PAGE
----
The 18 Unhealthiest Breads on the Planet
How many times have you heard about your friend shunning bread from her diet and losing weight instantly? It may surprise you to hear, but ditching carbs isn't the only reason people drop weight with this approach; It's also because they've been eating the wrong carbs all along. For example: these breads.
Bread is supposed to be a simple food. In fact, it can be made with just two ingredients: water and flour (the yeast is found naturally in air).
Store-bought breads, on the other hand, can be made from more than 20. (And, no, we're not counting toppings like seeds.) Among these 20-some ingredients? Inflammatory oils (like canola and soybean oil), dough conditioners (like ethoxylated monoglycerides and azodicarbonamide), emulsifiers (like sorbitan monostearate), bleaching agents (like calcium peroxide), preservatives (like calcium propinoate), and metabolism-wrecking added sugars (like high fructose corn syrup). (Luckily, not all store-bought options are like this. We found these Eat This!-approved picks that will help you to keep the scale tipping in your favor.)
Doesn't sound too appetizing anymore, does it? Not only are these breads made from overcomplicated recipes, they're also surprisingly deficient in the metabolism-boosting ingredients found in wholesome, whole-grain bread, and they're loaded with potentially harmful ones. Leave these loaves in the bakery aisle!
Pepperidge Farm Farmhouse Hearty White
Most Americans grew up eating white bread, but it's high time you got over the habit. The reason? White breads are made with refined wheat flour that has been stripped of its nutrients: namely fiber, energizing B vitamins, and countless minerals. What's left is a ground-up powder of simple sugars that your body treats more like sugar than it does complex carbs. Without fiber to help slow digestion, eating this bread will only provide a short spurt of energy rather than keep you satiated for hours. And with four grams of sugar per slice, eating a single sandwich will fill you up with as much sugar as a small packet of Jelly Beans.
Wonder Bread Classic White
Hello, childhood nostalgia! While you're reminiscing about your Wonder days, don't forget this fact: Wonder Bread doesn't pass the test when it comes to healthy options. As with any other simple carb, your body is going to digest each slice of bread quickly, leaving your stomach grumbling and your blood sugar unsteady, which may lead to unhealthy cravings shortly after eating and extra calories consumed.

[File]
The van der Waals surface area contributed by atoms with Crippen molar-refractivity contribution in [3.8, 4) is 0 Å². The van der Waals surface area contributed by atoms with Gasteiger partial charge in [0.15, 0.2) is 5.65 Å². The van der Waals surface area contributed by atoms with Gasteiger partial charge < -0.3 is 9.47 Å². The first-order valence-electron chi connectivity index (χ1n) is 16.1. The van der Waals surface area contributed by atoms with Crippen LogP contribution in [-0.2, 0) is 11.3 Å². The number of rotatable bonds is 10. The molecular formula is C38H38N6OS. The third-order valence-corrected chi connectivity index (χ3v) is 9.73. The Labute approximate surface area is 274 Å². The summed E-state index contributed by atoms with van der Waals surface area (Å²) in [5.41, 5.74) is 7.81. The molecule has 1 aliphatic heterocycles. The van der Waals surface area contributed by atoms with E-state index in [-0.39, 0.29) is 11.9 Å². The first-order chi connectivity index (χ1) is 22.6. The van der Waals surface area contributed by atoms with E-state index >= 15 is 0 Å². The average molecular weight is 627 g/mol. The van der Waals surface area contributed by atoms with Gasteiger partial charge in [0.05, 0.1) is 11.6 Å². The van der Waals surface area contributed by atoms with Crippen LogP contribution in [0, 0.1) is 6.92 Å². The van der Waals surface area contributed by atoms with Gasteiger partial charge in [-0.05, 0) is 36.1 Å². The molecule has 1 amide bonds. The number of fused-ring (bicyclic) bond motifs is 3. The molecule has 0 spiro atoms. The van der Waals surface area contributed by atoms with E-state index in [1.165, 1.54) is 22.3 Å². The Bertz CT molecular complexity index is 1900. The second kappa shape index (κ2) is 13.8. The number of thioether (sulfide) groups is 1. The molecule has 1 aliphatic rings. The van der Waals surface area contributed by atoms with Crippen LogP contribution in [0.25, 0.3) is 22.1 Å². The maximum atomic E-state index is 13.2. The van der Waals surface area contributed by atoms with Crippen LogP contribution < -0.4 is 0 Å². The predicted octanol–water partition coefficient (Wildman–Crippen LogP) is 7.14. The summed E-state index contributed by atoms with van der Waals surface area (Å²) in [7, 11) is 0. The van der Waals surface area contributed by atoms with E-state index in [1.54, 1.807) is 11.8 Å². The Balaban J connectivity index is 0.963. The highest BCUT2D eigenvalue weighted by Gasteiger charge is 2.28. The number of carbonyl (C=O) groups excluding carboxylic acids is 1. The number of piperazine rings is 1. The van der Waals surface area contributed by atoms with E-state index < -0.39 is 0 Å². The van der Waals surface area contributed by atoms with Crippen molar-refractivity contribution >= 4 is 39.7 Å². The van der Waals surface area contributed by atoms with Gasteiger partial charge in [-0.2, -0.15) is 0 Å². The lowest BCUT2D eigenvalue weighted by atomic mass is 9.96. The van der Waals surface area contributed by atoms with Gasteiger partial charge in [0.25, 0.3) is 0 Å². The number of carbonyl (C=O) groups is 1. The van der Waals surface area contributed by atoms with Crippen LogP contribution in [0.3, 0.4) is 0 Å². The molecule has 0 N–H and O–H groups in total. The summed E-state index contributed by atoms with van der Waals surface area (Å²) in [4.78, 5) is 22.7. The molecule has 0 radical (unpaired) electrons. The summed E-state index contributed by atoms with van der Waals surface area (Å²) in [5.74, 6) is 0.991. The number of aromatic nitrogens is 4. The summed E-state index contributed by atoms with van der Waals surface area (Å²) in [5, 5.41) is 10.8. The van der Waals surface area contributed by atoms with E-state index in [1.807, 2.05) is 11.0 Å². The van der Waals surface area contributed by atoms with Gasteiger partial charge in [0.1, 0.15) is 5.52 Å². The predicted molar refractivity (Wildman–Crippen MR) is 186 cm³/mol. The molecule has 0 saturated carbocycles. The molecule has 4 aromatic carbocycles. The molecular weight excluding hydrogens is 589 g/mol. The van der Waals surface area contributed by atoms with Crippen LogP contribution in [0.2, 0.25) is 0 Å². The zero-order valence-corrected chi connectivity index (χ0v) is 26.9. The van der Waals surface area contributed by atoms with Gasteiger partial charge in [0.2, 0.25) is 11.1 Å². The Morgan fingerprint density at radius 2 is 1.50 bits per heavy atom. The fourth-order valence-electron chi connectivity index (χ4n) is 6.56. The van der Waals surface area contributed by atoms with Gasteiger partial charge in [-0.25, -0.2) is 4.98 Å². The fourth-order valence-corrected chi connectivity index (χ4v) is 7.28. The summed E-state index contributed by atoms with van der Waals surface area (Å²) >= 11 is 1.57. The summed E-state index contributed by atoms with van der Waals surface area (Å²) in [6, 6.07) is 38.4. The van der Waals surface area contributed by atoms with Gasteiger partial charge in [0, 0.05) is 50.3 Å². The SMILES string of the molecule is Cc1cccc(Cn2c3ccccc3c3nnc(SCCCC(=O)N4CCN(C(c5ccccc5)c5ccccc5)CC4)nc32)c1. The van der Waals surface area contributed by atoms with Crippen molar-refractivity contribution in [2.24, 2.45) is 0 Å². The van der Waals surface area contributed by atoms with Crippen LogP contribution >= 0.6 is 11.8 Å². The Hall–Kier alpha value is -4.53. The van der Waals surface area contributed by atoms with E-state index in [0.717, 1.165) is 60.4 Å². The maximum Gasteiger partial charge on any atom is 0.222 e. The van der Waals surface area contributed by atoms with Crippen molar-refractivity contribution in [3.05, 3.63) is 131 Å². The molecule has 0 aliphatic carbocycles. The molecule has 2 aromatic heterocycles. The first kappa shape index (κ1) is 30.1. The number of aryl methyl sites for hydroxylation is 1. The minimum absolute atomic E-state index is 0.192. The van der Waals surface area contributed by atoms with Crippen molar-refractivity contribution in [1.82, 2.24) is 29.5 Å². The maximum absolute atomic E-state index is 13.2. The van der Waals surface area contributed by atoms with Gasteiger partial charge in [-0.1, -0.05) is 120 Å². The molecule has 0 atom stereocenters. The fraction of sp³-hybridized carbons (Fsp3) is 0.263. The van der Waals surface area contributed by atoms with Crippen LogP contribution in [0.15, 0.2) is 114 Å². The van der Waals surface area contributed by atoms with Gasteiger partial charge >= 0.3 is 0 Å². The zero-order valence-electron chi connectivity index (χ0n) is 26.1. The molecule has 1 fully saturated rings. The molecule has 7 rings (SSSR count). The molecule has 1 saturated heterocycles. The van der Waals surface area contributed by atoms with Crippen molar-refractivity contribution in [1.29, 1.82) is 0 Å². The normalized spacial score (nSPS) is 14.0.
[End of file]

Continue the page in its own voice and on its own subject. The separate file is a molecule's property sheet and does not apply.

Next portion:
Stroehmann Dutch Country 100% Whole Wheat
Yes, whole grain is their first ingredient, but what follows it is a slew of cheap additives, including an ingredient you'd be hard-pressed to see missing from your overly processed bread: Mono- and diglycerides. These additives are used to prolong flavor freshness, improve the texture of dough, make it more uniform, and increase the loaf volume. The issue: These man-made additives likely contain the same artery-clogging trans fats that the FDA banned from our food back in 2015. The only reason they're still allowed in your food? The FDA reviewed evidence and concluded that we don't consume enough of them to count as hazardous; however, that "evidence" hasn't been updated since 1975.
Hold on to your hats, because it gets worse: Not only does Stroehmann contain mono- and diglycerides, they also contain ethoxylated mono- and diglycerides. Although the additives themselves carry no additional threat, they could be contaminated with a carcinogenic byproduct of ethoxylation called 1,4-dioxane, which the U.S. National Toxicology Program has concluded is "reasonably anticipated to be a human carcinogen" based on numerous animal studies. If you can avoid this loaf, you should.
Nature's Own Honey Wheat Bread
Don't be fooled by its name. Although Nature's Own contains whole wheat flour, it's not 100% whole wheat, which means your body will treat it similarly to a highly processed white bread. This loaf also includes repeat offenders such as inflammatory-fat-laden soybean oil, mono- and diglycerides (and the ethoxylated kind), and DATEM—a shelf-stabilizing emulsifier that is often made from artery-clogging partially hydrogenated oils.
Bimbo 'Made With' Whole Grain White Bread
When they say "Made With Whole Grain," Bimbo means it's listed as the third ingredient: behind regular old white flour and water. What's surprising to us is that this two-slice serving actually has 2 more grams of sugar than Bimbo's Soft Wheat Bread. It's likely because manufacturers increase the amount of added sugar to bread brands made with whole grains because consumers still look for that sweet taste of white bread with the "healthy" feeling of eating whole grains.
Sun-Maid Raisin Bread, Cinnamon Swirl
Although Cinnamon Raisin breads tend to feel like a treat, they shouldn't be as sugary as a dessert. The two popular brands that also make a swirled bread—Pepperidge Farm and Thomas—keep their sugar count to only 6 grams of sugar (Ezekiel is only 5 grams!) whereas Sun-Maid ups it to a staggering 9 grams!
Nature's Own Butter Bread